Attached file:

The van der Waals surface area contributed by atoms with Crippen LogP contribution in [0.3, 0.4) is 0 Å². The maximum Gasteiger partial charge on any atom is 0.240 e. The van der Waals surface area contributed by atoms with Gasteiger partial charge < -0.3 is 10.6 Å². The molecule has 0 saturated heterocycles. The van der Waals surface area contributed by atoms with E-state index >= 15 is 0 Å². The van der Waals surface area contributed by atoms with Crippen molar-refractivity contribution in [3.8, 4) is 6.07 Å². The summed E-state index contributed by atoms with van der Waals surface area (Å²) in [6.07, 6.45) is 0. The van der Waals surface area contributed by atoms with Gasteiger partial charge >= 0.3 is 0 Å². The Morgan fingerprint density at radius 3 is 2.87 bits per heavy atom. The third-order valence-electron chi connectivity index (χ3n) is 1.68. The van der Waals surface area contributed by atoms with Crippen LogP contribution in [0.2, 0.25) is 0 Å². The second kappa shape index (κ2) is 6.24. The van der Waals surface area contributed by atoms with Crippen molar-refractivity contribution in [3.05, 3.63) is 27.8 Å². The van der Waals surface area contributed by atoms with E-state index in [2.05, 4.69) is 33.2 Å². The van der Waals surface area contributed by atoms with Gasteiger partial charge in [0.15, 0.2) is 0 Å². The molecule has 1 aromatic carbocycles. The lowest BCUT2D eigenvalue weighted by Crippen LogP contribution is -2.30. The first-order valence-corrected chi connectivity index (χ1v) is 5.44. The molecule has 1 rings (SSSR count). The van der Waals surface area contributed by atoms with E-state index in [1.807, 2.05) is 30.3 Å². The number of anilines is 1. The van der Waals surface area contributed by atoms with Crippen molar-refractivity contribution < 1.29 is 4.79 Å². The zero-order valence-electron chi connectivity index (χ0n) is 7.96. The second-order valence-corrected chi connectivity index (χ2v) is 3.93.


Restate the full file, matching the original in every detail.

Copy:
The van der Waals surface area contributed by atoms with Crippen LogP contribution in [0.3, 0.4) is 0 Å². The maximum Gasteiger partial charge on any atom is 0.240 e. The van der Waals surface area contributed by atoms with Gasteiger partial charge < -0.3 is 10.6 Å². The molecule has 0 saturated heterocycles. The van der Waals surface area contributed by atoms with E-state index >= 15 is 0 Å². The van der Waals surface area contributed by atoms with Crippen molar-refractivity contribution in [3.8, 4) is 6.07 Å². The summed E-state index contributed by atoms with van der Waals surface area (Å²) in [6.07, 6.45) is 0. The van der Waals surface area contributed by atoms with Gasteiger partial charge >= 0.3 is 0 Å². The Morgan fingerprint density at radius 3 is 2.87 bits per heavy atom. The third-order valence-electron chi connectivity index (χ3n) is 1.68. The van der Waals surface area contributed by atoms with Crippen LogP contribution in [0.2, 0.25) is 0 Å². The second kappa shape index (κ2) is 6.24. The van der Waals surface area contributed by atoms with Crippen molar-refractivity contribution in [3.05, 3.63) is 27.8 Å². The van der Waals surface area contributed by atoms with E-state index in [2.05, 4.69) is 33.2 Å². The van der Waals surface area contributed by atoms with Gasteiger partial charge in [0.15, 0.2) is 0 Å². The molecule has 1 aromatic carbocycles. The lowest BCUT2D eigenvalue weighted by Crippen LogP contribution is -2.30. The first-order valence-corrected chi connectivity index (χ1v) is 5.44. The molecule has 1 rings (SSSR count). The van der Waals surface area contributed by atoms with E-state index in [1.807, 2.05) is 30.3 Å². The number of anilines is 1. The van der Waals surface area contributed by atoms with Crippen molar-refractivity contribution < 1.29 is 4.79 Å². The zero-order valence-electron chi connectivity index (χ0n) is 7.96. The second-order valence-corrected chi connectivity index (χ2v) is 3.93.